br Conclusions and future directions In
Conclusions and future directions In recent years we saw major advances in our knowledge of H2A-DUB biology, with discovery of novel mammalian H2A-DUBs, better understanding of their biochemical properties, and development of several animal models to address their in vivo functions. However at present it remains difficult to determine how these diverse chromatin-interacting enzymes cooperate in situ to establish and regulate the genomic landscape of histone H2A (de)ubiquitination. Although many H2A-DUBs have been linked to transcriptional regulation of specific target genes, global picture of transcriptional regulation by H2A-DUBs is current missing. Unbiased mapping of H2A-DUB protein localization across mammalian genome in select cell types, such as ES-cells and others, would be highly valuable. Combined with similar existing datasets for polycomb proteins, core ES-cells transcriptional regulators, and histone modifications, it would yield a detailed picture of H2A-DUB functions within transcriptional networks. Further work is then needed to address H2A-DUB interactions with various abt 737 receptor remodeling protein complexes and transcription factors, in order to establish the mechanisms through which they are recruited to their specific genomic locations. Finally, the relationship between the catalytic activity of H2A-DUBs and their cellular functions need to be addressed. As most H2A-DUBs are multifunctional proteins and parts of interactive multi-subunit complexes, knockout studies alone are often insufficient to attribute specific functions to catalytic activity. Utilization of functional mutants that lack specific catalytic and binding activities will help to address this, while systematic knockout of multiple DUBs could further define redundancies in their functions. With these and other studies, the H2A-DUB class of chromatin modifying proteins will emerge as an important epigenetic regulator of cellular chromatin states, working in concert with H2AUb ‘writers’ and ‘readers’ to regulate the transcriptional landscapes and genomic stability of mammalian cells.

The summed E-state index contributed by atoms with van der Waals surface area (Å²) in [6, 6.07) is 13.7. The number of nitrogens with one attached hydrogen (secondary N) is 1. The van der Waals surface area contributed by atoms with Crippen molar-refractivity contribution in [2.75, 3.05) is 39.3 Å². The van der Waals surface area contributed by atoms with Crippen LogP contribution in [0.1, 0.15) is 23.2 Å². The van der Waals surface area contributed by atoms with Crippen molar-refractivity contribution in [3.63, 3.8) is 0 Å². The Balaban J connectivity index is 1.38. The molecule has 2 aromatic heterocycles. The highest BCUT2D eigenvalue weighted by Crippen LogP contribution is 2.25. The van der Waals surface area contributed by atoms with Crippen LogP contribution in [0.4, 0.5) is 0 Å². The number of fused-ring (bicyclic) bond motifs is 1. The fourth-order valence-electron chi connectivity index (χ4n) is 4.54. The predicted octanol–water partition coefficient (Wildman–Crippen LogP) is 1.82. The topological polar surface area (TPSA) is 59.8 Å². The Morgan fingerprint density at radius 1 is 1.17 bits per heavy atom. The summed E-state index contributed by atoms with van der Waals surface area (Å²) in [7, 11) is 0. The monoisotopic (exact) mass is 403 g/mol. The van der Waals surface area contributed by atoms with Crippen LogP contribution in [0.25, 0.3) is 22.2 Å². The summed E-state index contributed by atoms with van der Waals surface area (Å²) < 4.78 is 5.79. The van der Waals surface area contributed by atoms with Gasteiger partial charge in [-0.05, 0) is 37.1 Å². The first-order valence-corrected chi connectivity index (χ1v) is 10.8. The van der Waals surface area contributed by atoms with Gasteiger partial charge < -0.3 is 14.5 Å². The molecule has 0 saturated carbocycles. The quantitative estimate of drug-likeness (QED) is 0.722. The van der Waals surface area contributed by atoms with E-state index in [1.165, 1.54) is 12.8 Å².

Acknowledgements This work was funded by the Canadian Institutes for Health Research (CIHR), the Canadian Foundation for Innovation (CFI), and Startup Funds from the McGill University Faculty of Medicine. AN is a Tier 2 Canada Research Chair in Hematopoiesis and Lymphocyte Differentiation.
The regulation of intracellular protein turnover is essential for all eukaryotic cells. In general, this process is mediated by either lysosomal degradation or ubiquitin-mediated proteasomal degradation . Protein degradation by the ubiquitin–proteasome pathway is required for a variety of cellular processes including signal transduction, cell cycle regulation, apoptosis, transcriptional activation, antigen presentation, and DNA repair . A number of ubiquitinating and deubiquitinating enzymes involved in proteasome-mediated protein degradation have been isolated , . These enzymes are complementary, and mediate the status for the conjugation of ubiquitin. Proteins are initially conjugated to the ubiquitin (Ub), a small polypeptide of 76 amino acids, which serves as a signal , . Several classes of enzymes including ubiquitin-activating enzymes (E1), ubiquitin carrier proteins (E2), and ubiquitin ligases (E3) are required for the conjugation of Ub to protein targets , , . Conjugated proteins with ubiquitins are next recognized and degraded by the proteasome, a multisubunit protein degradation complex . Deubiquitinating enzymes, classified as ubiquitin carboxyl-terminal hydrolases (UCHs), ubiquitin-specific processing proteases (UBPs), Jab1/Pad1/MPN-domain metallo-enzyme (JAMMs), ubiquitin-like proteases (ULPs), and ovarian tumor (OTU)-domain Ub-aldehyde-binding protein (OTUs), function to remove ubiquitin and a large number of superfamily has been identified , , . Interestingly, these polypeptides have various lengths and are complex in their structures . While there is little amino acid sequence homology throughout their coding regions, sequence comparison revealed three conserved domains that may be essential for the catalytic site of the enzymes , , .